Pattern for Corbin Seat on Brian Moffet's Vision

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Brian was describing his Corbin seat in the Forum a few years back, and he sent me a picture, I liked it so much that I made a drawing of the sections. I sent the drawing to Brian & he measured out the sections of the pattern. now after a few years, I'm going to try to recreate it, with a little bit of modification.

I want to do the lighter sections in black diamond pattern, the darker sections in a natural black "leather". and the piping in gold (to match the bike)

I found an upholsterer at a marina near me who does boat seat cushions in the warm months, and snowmobile seats in the winter. he gave me some tips on doing the seat.

Use floor glue to glue the foam blocks together

use an electric carving knife to shape the foam

put the shaped foam in a garbage bag and suck the air out of the bag, this will make it easier to staple the cover to the pan. Let the air back in to the bag, inflating it, when your almost done stapling the cover to the pan. The smooth plastic will help the foam slide into place, and help keep water out.

use a good quality staple gun.

buy enough material to do the job twice, and expect to. use the first pattern to learn from, so the second one comes out better.



I went back to the upholsterer a few months later (this project was on hold for a while) and discussed it with him again. He gave me some of the foam I needed to play with, but this time he reccomended 3M Trim Adhesive Spray which I had.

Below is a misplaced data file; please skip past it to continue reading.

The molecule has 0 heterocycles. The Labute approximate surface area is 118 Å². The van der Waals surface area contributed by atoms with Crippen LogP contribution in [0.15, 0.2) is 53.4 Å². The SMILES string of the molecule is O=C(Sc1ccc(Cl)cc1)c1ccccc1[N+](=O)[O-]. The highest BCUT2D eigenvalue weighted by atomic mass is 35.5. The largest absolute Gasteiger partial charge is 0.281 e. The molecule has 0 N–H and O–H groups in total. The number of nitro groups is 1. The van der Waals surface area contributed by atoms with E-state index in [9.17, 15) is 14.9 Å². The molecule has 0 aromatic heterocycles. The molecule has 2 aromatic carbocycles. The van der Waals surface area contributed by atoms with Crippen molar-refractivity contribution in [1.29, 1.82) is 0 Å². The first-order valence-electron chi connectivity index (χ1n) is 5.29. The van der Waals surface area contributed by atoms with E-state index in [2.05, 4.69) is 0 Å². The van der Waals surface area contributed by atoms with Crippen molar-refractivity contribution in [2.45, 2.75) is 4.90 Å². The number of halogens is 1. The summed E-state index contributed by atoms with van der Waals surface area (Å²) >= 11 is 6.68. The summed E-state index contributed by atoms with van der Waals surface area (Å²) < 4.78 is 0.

As the vinyl I want runs $20 a yard, I decided to make my "test pattern" out of denim, which I already had. Also, I had a really hard time finding the diamond pattern, but Dennis said that by stiching a 1/4" thick piece of foam on the back he could make the pattern I wanted. This of course would be extra. I decided to instead go with alternating sections of grey and black material.

I spent a couple of hours gluing & triming the foam to get the desired shape I wanted. it looks kind of hap hazard, but this is ok since an additional 1/2" layer will be placed over the top of the whole thing to smooth it out, and account for compression when the cover is streched over it.

That night I made the denim cover, by test fitting the pieces, starting at the front and working my way back. I'm no wizard at the sewing machine, in fact I can't even sew a straight line, but I know enough to be dangerous and after a few hours got the test cover mocked up. Those binder clips came in real handy for holding the cover in place and allowed me to get a decent streach on it.

The next day I brought it back to show Dennis. He was impressed at how close I got it to my drawings, and said I earned one "Attaboy". I wasn't sure if he was kidding because he has a very dry sense of humor, but he meant it. That made me feel good. :)

He said that my pattern was close enough for him to make a good cover and he would tweak it where it was needed to keep it wrinkle free and give it nice rounded corners. We are also going to adjust the front grey section a bit so that where it turns down to the pan matches the rear section. (pic with the red circle)

On the sections with the 3 lines in them, those lines will be stiched to the 1/2" foam backing before it is glued down. this will keep the cover from pulling away from the rest of the foam.

The price for Dennis to finish the cover will be $100. This is more than I have lying around, so it might be a while before I can get the cover finished, but when I do i'll add that to this page too.